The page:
The state of HIEs and direct messaging: 18 key findings from HIMSS

Direct messaging was implemented as a secure, universal standard to facilitate more efficient information exchange within the healthcare industry. A recent survey was conducted by the FY15 HIMSS Interoperability and HIE Committees to obtain a clearer picture of the value of direct messaging and how it is being used to foster interoperability and data sharing.

"Use of direct [messaging] to enable HIE has been a bumpy ride and while variability exists in the market, the message should be that HIE is growing," Mari Greenberger, director of informatics for HIMMS, and Sean Kennedy, HIE director for the Mass eHealth Insitute, wrote in a HIMSS blog post. "The market is maturing and we are all learning how to better collaborate with our community partners. The inter-organizational exchange of information in support of improved patient care is challenging, but from the feedback in this survey, 'the cost is worth the benefit.'"

Here are 18 key findings from the HIMSS survey.

1. There is substantial use of direct messaging in support of care coordination cases.

2. Direct messaging offers providers both broad availability and great variability in the method of access.

3. Users are experiencing continued challenges in integrating structured data from direct messaging into their EHR.

4. There is some knowledge of the availability of direct messaging among the clinician community.

5. Most participating organizations support direct messaging as the method of choice for data exchange.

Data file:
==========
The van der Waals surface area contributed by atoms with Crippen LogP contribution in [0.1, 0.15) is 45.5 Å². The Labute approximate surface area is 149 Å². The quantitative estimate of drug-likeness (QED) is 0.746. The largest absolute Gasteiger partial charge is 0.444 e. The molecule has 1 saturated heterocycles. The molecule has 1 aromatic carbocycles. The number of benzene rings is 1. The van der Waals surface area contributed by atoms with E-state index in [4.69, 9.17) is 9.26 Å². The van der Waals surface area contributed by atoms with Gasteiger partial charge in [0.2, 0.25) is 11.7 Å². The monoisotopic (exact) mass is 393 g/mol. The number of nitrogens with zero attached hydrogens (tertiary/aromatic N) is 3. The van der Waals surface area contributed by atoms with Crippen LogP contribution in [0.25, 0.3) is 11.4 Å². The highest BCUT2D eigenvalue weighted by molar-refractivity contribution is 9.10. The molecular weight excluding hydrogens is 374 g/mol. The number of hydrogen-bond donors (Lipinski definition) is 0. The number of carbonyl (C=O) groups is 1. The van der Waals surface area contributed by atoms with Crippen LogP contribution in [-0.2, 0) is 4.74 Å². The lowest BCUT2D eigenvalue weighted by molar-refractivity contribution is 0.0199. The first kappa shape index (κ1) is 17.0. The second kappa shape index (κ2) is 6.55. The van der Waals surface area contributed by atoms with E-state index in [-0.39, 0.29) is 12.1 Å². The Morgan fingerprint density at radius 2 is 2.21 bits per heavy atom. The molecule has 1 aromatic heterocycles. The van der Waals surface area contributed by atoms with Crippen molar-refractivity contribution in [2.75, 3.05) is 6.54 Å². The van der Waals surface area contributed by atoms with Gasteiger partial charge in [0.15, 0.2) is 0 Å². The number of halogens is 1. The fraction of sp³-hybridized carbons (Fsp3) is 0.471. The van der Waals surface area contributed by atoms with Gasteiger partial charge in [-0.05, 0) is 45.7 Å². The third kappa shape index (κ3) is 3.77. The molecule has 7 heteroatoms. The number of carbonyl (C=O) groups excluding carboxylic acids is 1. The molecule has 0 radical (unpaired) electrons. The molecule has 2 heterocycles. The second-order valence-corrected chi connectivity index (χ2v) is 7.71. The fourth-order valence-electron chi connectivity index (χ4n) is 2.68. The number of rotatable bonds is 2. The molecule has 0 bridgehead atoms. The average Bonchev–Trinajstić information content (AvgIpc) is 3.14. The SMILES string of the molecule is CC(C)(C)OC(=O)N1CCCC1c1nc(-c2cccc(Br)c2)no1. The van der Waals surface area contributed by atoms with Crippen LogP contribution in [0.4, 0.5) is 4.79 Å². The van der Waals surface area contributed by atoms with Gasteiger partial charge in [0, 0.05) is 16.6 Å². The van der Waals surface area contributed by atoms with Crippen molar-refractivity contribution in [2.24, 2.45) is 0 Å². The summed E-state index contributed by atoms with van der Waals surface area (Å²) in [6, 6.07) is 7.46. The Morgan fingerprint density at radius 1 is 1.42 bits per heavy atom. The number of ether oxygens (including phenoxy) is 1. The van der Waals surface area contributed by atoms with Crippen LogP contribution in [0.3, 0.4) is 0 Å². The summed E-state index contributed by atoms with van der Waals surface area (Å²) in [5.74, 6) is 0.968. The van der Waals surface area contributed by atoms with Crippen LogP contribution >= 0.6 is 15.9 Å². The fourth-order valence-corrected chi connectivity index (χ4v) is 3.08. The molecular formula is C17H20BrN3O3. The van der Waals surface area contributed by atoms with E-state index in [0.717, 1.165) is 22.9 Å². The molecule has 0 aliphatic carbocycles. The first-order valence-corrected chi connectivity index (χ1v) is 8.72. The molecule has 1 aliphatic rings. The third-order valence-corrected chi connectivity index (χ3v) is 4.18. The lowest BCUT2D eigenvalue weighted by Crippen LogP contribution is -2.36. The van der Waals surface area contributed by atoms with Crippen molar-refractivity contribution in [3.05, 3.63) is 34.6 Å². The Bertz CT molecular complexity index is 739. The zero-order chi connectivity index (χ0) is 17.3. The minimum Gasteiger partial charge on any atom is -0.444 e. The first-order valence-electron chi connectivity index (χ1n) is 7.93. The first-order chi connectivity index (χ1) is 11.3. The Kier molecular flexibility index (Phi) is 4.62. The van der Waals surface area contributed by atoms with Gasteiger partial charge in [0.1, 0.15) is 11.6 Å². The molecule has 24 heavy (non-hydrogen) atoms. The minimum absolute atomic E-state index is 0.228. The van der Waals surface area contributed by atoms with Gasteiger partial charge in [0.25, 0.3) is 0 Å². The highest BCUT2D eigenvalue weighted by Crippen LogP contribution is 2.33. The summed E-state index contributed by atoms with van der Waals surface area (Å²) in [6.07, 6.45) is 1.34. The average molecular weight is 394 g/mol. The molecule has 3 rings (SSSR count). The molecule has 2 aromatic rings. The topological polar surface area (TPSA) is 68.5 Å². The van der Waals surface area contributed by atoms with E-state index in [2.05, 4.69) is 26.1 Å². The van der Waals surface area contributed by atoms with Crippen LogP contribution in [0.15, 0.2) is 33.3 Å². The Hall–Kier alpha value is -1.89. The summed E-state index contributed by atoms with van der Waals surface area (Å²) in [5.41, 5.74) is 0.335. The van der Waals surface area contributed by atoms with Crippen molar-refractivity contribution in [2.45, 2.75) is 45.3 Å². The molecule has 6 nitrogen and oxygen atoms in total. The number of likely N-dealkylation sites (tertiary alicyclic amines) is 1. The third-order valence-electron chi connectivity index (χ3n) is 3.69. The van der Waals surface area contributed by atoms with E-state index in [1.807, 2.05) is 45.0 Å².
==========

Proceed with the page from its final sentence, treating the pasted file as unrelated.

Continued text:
6. Sixty-seven percent of participants support direct messaging as the method of choice for exchanging data.

7. Fifty-one percent agree that the cost of using direct messaging is worth the benefit of information exchange.

8. Survey respondents said the top three benefits of using direct messaging were improved speed of information access, reduced paper handling and more accurate and complete patient information.

9. The three major challenges to implementing direct messaging, as noted by survey respondents, are: 

• high cost
• changing workflows
• other providers unready/unable to interface.

10. The top five reported uses of direct messaging include: 

• transitions of care
• Admit-Discharge-Transfer notifications
• patient communication
• secure email
• consultation requests between physicians.

11. Sixty percent of respondents report use of hosted webmail accounts.

12. Seventy-six percent of respondents reported access to a provider directory, of those:

• 64 percent report they can access internal providers from that directory form within their EHR.
• 52 percent report they can access external providers within their EHR.

13. Twenty-eight percent report their EHR offers an integrated directory, whereas 28 percent report they pull in the directory via web services and 17 percent perform a manual download.

14. Eighty-three percent of respondents are part of a health information systems program; 85 percent of HISPS are able to route information to another HISP.

15. Eighty-five percent of HIOs are part of a scalable trust network and most respondents report it extremely important that their HISP is part of such a network.

16. There remains no standard provider directory format. 

• 14 percent report using Lightweight Directory Access Protocol
• 14 percent use Integrating the Healthcare Enterprise Healthcare Provider Directory
• 18 percent have no plans to adopt a standard
• 18 percent are considering their options
• Others use another proprietary standard or simply a relational database.

17. Incorporating consolidated clinical data architecture, identifying trading partners and funding implementations are reportedly as modestly challenging; completing the directory is reported as prohibitively challenging.

18. In the absence of meaningful use, respondents reported the following technical preferences for sending electronic health information:

• CONNECT — 27 percent
• SMTP/S-MIME — 23 percent
• Direct + XDR/XDM — 15 percent
• SOAP + XDR/XDM — 6 percent

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